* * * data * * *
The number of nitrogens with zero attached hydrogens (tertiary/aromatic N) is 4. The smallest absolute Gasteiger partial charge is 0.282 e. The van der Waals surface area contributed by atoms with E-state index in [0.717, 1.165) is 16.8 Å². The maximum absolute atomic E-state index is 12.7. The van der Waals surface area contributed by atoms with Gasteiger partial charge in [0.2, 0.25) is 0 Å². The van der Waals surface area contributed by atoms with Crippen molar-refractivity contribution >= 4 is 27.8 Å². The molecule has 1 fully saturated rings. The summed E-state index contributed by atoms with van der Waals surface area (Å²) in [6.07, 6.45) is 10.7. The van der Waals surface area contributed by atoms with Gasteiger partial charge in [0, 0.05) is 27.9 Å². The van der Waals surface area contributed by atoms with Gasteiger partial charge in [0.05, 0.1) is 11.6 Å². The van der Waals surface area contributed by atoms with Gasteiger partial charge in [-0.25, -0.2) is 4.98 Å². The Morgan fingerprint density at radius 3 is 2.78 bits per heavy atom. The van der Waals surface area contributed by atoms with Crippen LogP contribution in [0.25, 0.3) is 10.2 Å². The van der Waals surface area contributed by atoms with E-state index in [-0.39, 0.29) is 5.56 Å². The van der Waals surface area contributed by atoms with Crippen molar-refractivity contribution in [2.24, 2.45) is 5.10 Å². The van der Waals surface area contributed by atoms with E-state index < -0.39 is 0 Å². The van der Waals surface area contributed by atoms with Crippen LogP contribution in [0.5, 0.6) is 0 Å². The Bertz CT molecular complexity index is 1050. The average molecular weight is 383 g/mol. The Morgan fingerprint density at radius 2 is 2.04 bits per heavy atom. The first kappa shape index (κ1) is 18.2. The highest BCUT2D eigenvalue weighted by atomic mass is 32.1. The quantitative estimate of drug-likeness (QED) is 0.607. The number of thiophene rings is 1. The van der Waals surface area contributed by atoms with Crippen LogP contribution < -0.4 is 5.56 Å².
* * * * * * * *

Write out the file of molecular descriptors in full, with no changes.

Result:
The number of nitrogens with zero attached hydrogens (tertiary/aromatic N) is 4. The smallest absolute Gasteiger partial charge is 0.282 e. The van der Waals surface area contributed by atoms with E-state index in [0.717, 1.165) is 16.8 Å². The maximum absolute atomic E-state index is 12.7. The van der Waals surface area contributed by atoms with Gasteiger partial charge in [0.2, 0.25) is 0 Å². The van der Waals surface area contributed by atoms with Crippen molar-refractivity contribution >= 4 is 27.8 Å². The molecule has 1 fully saturated rings. The summed E-state index contributed by atoms with van der Waals surface area (Å²) in [6.07, 6.45) is 10.7. The van der Waals surface area contributed by atoms with Gasteiger partial charge in [0, 0.05) is 27.9 Å². The van der Waals surface area contributed by atoms with Gasteiger partial charge in [0.05, 0.1) is 11.6 Å². The van der Waals surface area contributed by atoms with Gasteiger partial charge in [-0.25, -0.2) is 4.98 Å². The Morgan fingerprint density at radius 3 is 2.78 bits per heavy atom. The van der Waals surface area contributed by atoms with Crippen LogP contribution in [0.25, 0.3) is 10.2 Å². The van der Waals surface area contributed by atoms with E-state index in [-0.39, 0.29) is 5.56 Å². The van der Waals surface area contributed by atoms with Crippen molar-refractivity contribution in [2.24, 2.45) is 5.10 Å². The van der Waals surface area contributed by atoms with E-state index < -0.39 is 0 Å². The van der Waals surface area contributed by atoms with Crippen LogP contribution in [0.5, 0.6) is 0 Å². The Bertz CT molecular complexity index is 1050. The average molecular weight is 383 g/mol. The Morgan fingerprint density at radius 2 is 2.04 bits per heavy atom. The first kappa shape index (κ1) is 18.2. The highest BCUT2D eigenvalue weighted by atomic mass is 32.1. The quantitative estimate of drug-likeness (QED) is 0.607. The number of thiophene rings is 1. The van der Waals surface area contributed by atoms with Crippen LogP contribution < -0.4 is 5.56 Å².